I arrive to work for my normal Thursday open to close shift, getting there at 4:00 and preparing myself to stay until we close at 11:00. I am the only server on Thursdays and I split the tips with the sole bartender. It’s a good system and I have no need of a food runner or busser. As I am mopping the floor (more like dragging a damp mop around the restaurant…), I see a kid knocking on the door of the restaurant. I assume he is selling candy bars for his basketball team and I do the same thing to him that I do to customers who want a fourth glass of water, which is pretend I don’t see them. He continues to knock and I think, “Damn, this kid really wants to sell some candy.” I ask our cook Juan if he recognizes the boy at the door and what Juan tells me chills my heart:
“Oh, that’s the new bus boy.”
Wait, what? Bus boy? When did this happen? Why do we need a bus boy and more importantly, how much do I have to tip him out?
I reluctantly go to unlock the door and he rushes in apologizing for being late. “I’m so sorry, sir. I don’t get out of school until 3:30 and I had to run home to change before I came to work.” With that, he zooms down to the basement to deposit his bag and begin work. When he comes back upstairs with his apron tied around his waist, he sees that I have already “mopped” the floor, something I have done every Thursday for months upon months.
“Oh, you already swept the floor and mopped? I’m sorry.”
Now, I’m not only pissed that I am going to have to share my tips, I am also pissed that I did something that I didn’t have to do. I go to find the manager.
“What’s up with the kid? We have a busser now?”
“Yeah, he’s training. Now that spring is here and we are about to open the patio, you’re gonna need some help. He’s 17 years old, so be nice to him.”
Seventeen. He is even younger than I thought he was. My mind is spinning as I think of how many things I own that are older than this bus boy; certain pieces of furniture, photo albums, my Birkenstocks, the t-shirt that I sleep in… I am depressed. I am old enough to be his father and quite possibly older than his parents are. I am going to have to share my tips with someone who is younger than certain bottles of scotch. He told me his name, but I filed it into the same part of my brain that stores the list of our bottled beers, so unless he writes his name down on the menu, I will never recall it.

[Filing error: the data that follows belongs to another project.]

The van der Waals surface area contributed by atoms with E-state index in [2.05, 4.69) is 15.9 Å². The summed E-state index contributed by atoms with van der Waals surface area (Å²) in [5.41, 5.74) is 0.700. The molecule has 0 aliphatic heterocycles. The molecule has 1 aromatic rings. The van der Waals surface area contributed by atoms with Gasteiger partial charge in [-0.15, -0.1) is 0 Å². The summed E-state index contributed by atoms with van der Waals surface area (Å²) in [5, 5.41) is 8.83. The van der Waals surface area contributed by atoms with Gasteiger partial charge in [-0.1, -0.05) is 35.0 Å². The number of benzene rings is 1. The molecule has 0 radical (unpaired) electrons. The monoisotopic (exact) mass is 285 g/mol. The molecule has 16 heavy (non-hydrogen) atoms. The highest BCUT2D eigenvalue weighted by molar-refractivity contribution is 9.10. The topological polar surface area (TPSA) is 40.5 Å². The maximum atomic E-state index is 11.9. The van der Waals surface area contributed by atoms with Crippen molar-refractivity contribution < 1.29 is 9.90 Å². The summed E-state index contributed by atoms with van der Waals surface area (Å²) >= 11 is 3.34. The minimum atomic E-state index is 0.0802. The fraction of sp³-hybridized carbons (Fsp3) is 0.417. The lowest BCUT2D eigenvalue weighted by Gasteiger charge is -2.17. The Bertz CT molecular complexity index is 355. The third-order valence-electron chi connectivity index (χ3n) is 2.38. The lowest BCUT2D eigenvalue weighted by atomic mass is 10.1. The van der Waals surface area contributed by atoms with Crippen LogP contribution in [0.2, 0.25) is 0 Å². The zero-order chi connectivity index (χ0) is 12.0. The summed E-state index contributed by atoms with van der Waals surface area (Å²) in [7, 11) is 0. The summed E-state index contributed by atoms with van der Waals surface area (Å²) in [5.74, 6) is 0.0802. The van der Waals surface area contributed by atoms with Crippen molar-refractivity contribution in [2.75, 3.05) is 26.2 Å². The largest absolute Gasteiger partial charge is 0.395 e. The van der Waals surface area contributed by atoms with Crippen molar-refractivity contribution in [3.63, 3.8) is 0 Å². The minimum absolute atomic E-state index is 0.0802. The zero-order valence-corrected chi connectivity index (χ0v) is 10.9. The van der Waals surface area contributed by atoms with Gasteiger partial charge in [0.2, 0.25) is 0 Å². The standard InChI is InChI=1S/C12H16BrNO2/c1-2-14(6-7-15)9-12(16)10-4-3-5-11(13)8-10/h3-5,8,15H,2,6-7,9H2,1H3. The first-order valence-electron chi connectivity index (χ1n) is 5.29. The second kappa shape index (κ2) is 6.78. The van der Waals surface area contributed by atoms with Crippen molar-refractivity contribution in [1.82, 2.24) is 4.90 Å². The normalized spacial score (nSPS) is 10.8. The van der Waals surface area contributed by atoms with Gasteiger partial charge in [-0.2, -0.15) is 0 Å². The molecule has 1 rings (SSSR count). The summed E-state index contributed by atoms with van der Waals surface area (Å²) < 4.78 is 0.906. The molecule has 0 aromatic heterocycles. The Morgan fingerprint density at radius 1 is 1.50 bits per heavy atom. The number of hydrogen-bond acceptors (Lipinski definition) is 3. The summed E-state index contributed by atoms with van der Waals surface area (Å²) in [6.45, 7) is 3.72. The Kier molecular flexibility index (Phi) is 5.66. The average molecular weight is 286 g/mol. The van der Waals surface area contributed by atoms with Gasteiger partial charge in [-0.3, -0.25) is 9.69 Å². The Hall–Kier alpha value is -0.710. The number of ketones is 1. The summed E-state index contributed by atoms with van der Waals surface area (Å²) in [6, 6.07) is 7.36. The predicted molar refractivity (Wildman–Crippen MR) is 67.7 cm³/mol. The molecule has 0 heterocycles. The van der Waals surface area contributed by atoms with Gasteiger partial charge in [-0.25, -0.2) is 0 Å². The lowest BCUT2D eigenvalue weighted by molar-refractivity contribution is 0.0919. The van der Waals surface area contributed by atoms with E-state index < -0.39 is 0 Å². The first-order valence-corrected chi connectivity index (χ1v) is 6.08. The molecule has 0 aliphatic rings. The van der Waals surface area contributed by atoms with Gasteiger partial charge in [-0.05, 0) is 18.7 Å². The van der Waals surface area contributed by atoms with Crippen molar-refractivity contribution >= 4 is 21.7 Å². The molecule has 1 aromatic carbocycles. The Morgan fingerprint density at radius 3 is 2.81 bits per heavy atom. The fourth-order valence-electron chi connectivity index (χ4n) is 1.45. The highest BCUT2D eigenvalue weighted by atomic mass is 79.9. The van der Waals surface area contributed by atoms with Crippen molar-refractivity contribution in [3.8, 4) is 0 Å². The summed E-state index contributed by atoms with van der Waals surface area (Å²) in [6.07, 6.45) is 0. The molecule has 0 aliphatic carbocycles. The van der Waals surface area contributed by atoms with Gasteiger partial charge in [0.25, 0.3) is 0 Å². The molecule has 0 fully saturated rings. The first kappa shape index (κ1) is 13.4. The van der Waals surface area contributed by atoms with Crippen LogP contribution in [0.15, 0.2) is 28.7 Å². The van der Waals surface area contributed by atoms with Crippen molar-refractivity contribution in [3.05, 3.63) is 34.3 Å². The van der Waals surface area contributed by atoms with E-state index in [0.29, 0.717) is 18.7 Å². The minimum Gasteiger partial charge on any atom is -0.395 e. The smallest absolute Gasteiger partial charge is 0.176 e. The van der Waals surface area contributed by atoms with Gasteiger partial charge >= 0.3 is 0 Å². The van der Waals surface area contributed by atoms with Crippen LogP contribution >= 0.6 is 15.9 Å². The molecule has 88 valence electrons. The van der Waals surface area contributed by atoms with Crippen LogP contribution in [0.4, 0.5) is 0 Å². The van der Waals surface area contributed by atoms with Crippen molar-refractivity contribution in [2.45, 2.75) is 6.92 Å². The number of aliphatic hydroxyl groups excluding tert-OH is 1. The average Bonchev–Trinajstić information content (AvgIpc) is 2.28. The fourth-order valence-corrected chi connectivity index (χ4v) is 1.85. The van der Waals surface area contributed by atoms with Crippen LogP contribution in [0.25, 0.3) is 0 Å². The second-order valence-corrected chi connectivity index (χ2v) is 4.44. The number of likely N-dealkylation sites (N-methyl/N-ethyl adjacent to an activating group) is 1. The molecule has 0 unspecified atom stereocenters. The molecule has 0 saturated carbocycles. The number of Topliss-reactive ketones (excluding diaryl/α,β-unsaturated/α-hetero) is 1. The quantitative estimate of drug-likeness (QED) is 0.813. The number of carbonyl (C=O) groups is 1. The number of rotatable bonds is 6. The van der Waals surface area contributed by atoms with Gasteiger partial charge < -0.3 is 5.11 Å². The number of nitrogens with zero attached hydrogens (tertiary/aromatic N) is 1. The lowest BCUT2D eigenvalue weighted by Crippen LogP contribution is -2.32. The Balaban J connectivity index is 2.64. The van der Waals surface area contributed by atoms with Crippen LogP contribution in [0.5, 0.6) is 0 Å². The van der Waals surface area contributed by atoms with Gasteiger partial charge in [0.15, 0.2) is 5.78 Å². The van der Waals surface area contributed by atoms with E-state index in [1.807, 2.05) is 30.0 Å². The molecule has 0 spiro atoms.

When our shift meal is presented to us, I get my plate and head back to my usual spot ay Table 16. Like a puppy, he follows me and when he gets too close to my table, I look at him and gnash my teeth like an old poodle who doesn’t want to share his food. He obediently sits down at Table 15.
“Where did you go to school?” he asks me.
In between taking photos of my ugly shift meal for Instagram, I answer him.
“High school? It was in Texas so I’m sure you don’t know it. And I went to college at Hunter.”
“Oh, I’ve heard of Hunter!” he says excitedly. “I love school. Today we learned all about colors and shapes. And my teacher, Miss Stephanie, sang a song to us about the rainbow.”
I snap another picture of my shift meal and concentrate on which filter I should use.
“This one time? At lunch? This kid was throwing his food up and then catching it. Well, not throwing it up like vomiting, I mean throwing it with his hands into the air. It was so funny. But then Miss Stephanie told him to stop it. Then it was nap time.”
“Hey, I know my A,B,C’s, you wanna hear ’em? And I can jump high in the air too. Watch this!”
I look up from my phone and he is leaping off the booth and onto the floor. He does it three times and after the last time, he falls to the ground laughing.
“Man, I felt like Superman! But I like Batman better, don’t you? I mean he lives in a cave! I wanna live in a cave. But my mommy says we can’t live in a cave because Batman isn’t for real life.”
He continues his incessant babbling until he abruptly stops. His eyes widen and his mouth forms a pouty little frown. It looks like he is about to cry.
“Uh oh,” he says. “I think I just went wee wee in my Underoos.”
Finally, he has said something that interest me.
“I used to love Underoos. I didn’t even know they made them anymore, that’s awesome.”
He is not listening. Tears are streaming down his face and he is trying to call his mother on his cell phone, but his phone is one of these:
My point is: the new bus boy is a child! I work with a child.